Teen Screen: Should We Be Testing for Mental Illness?
The push is on to early identify youth with mental disorders. Do we really know how? Fourth in a series on medical screening.
"When left untreated, mental illness can lead to devastating consequences. These include drug and alcohol abuse, violence, school failure, involvement in the criminal justice system, and the loss of critical developmental years that can never be recaptured." (Teen Screen pamphlet.)
Most parents believe that they'd be the first to know if their child was depressed or at risk for suicide. Yet according to a group promoting teen mental illness screening, such as the Teen Screen National Centre for Mental Health Checkups at Columbia University, "80 per cent of mentally ill youth are not identified and do not receive services."
Could it really be so? These advocates are pushing to get every teenager in the U.S. screened for mental health problems, contending that "screening can help find those youth who are suffering from undiagnosed mental illness or are at risk for suicide, make their parents aware of their children's difficulties, and help connect them with mental health services that can save their lives."
Like all medical screening, this one sounds reasonable on the surface. Teen suicide and depression are well known, and prevalent. If teenagers have undiagnosed and untreated mental health problems, and if we could do something to screen teenagers for mental illness -- and help divert them from a path of destruction -- why wouldn't we do it?
Unfortunately, when it come to types of medical screening that look good in theory but are largely unworkable in practice, mental health screening is probably the archetype. The mental health "Teen Screen" program is riven with gross conflicts of interest and inappropriate political influence, all which has led to the rapid uptake and prescribing of some of the most dangerous drugs on the planet.
Preschoolers as 'consumers'
Back in 2002 under George Bush, the president's New Freedom Commission on Mental Health was formed and it recommended, among other things, mental health screenings for "consumers of all ages," including preschool children. The Commission cited Teen Screen as a "model program."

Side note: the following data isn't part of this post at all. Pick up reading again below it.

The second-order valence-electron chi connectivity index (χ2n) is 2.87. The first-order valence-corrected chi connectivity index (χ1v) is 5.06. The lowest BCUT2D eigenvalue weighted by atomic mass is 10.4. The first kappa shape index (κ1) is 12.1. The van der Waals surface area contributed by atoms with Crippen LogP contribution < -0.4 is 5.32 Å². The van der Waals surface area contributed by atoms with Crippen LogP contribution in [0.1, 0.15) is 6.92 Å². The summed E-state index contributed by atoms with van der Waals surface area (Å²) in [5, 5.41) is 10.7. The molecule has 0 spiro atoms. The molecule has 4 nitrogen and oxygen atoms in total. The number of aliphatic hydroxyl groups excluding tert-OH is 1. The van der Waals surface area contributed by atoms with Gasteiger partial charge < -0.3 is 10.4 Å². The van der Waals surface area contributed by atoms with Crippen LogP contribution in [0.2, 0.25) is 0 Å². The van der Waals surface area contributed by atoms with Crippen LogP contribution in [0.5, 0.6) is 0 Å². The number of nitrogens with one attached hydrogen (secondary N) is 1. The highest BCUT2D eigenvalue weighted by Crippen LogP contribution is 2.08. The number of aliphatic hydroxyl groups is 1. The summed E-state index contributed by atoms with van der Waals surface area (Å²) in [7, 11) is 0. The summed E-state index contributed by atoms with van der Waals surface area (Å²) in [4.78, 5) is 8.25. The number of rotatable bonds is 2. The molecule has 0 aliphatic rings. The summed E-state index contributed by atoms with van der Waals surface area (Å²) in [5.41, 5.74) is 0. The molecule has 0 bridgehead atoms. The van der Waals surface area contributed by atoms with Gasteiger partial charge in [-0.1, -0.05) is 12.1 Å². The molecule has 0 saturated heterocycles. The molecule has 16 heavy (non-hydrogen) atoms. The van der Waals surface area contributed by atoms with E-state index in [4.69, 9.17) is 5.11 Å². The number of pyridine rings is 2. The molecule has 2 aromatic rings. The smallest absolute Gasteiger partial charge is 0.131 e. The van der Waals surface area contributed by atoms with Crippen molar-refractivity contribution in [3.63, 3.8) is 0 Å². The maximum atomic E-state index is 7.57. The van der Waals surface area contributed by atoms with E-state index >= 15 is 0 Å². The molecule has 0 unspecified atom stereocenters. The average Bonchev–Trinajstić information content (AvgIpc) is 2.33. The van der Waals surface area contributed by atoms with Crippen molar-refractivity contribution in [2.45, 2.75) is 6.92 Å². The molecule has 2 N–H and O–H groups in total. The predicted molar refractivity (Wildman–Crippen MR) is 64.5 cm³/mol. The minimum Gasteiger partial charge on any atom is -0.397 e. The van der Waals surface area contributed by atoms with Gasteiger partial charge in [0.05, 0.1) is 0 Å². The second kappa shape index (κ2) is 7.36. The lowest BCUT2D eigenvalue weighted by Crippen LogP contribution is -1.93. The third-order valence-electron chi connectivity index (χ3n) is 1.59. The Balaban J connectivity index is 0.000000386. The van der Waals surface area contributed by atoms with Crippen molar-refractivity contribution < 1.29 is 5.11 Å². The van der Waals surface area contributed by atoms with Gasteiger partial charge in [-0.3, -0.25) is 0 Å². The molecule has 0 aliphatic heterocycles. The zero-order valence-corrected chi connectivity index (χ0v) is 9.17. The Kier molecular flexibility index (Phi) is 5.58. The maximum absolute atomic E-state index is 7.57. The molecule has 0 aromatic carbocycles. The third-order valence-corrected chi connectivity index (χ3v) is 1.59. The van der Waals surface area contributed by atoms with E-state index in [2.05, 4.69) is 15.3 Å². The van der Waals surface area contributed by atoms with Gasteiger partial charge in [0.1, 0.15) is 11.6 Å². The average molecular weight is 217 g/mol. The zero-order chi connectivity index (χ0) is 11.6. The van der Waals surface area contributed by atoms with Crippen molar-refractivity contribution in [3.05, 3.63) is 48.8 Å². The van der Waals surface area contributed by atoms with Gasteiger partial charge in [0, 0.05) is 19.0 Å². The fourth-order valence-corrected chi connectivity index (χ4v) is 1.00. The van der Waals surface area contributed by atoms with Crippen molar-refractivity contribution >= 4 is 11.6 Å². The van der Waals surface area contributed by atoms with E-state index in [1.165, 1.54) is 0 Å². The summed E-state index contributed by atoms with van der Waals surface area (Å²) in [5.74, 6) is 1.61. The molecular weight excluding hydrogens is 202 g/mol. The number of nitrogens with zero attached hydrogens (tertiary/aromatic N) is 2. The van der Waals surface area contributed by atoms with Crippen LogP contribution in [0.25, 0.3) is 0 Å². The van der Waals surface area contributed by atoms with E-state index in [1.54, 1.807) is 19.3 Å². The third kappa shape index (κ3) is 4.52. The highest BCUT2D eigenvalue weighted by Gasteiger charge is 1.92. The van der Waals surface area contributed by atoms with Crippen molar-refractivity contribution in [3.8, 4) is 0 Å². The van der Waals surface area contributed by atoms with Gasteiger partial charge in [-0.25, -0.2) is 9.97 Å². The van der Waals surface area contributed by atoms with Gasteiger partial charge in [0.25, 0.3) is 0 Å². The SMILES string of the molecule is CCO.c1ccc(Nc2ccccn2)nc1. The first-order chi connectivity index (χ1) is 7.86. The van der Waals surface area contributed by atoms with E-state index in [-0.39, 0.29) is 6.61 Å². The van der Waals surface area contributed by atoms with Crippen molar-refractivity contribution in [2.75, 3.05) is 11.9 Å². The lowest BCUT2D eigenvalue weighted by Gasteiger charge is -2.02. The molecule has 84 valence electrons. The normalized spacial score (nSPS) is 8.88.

From early on, this screening program always smacked of a way to deliver millions of teenage children into the waiting arms of pharmaceutical marketers. The Commission recommended that mental illness treatments should follow a certain standard medication protocol and chose the now infamous Texas Medication Algorithm Project (TMAP) as its model.
If the model acted like it was set up by the pharmaceutical industry, it's because it basically was, requiring, among other things, that physicians treat patients with the newest, most expensive brand-name antidepressants and antipsychotics over older, cheaper, some might say "proven" drugs.
The adoption of the Texas Medication Algorithm Project was a boon for the pharmaceutical industry, causing the cost of psychotropic medication for Medicaid -- the U.S. federal healthcare program for people on low incomes -- to increase sharply. The Lone Star State spent millions on developing and promoting the guidelines, supported by funding that came partly from the Robert Wood Johnson Foundation, which has half its assets invested in the drug giant Johnson and Johnson.
Labels and false positives
If you could get beyond the involvement of drug companies in designing guidelines to push for mental health screening, you might reasonably ask: Should we do it anyways?
There are certainly no easy answers, despite many organizations who are pushing for more mental health screening. One of the problems is the screening tool itself. In the case of Teen Screen, it famously employed vague questions which anyone feeling even mildly blue would answer "yes" to.
"Has there been a time when you had less energy than you usually do?"
"Has there been a time when you couldn't think as clearly or as fast as usual?"
Start with questions of this level of ambiguity, and it's not hard to imagine a teenager who is having a bad week give answers that end up plunging the poor pimpled soul into the maw of the mental health system. Like an indiscriminate tuna fisherman, this net inadvertently catches a lot of dolphins: the creators of Teen Screen found that it has a false positive rate of 82 per cent while other researchers have acknowledged that the false positive rate of early screening for psychiatric disorders "may exceed 50-60 per cent".
A big risk posed by programs like Teen Screen is the psychological harm that a label of "depressive" might inflict on a young individual, possibly for the rest of his or her life.
Some experts have acknowledged that screening for mental illness is only one part of the puzzle, and have stressed that screening to determine if someone is at "high risk" for suicide or depression is futile unless you follow up with appropriate, community-based help.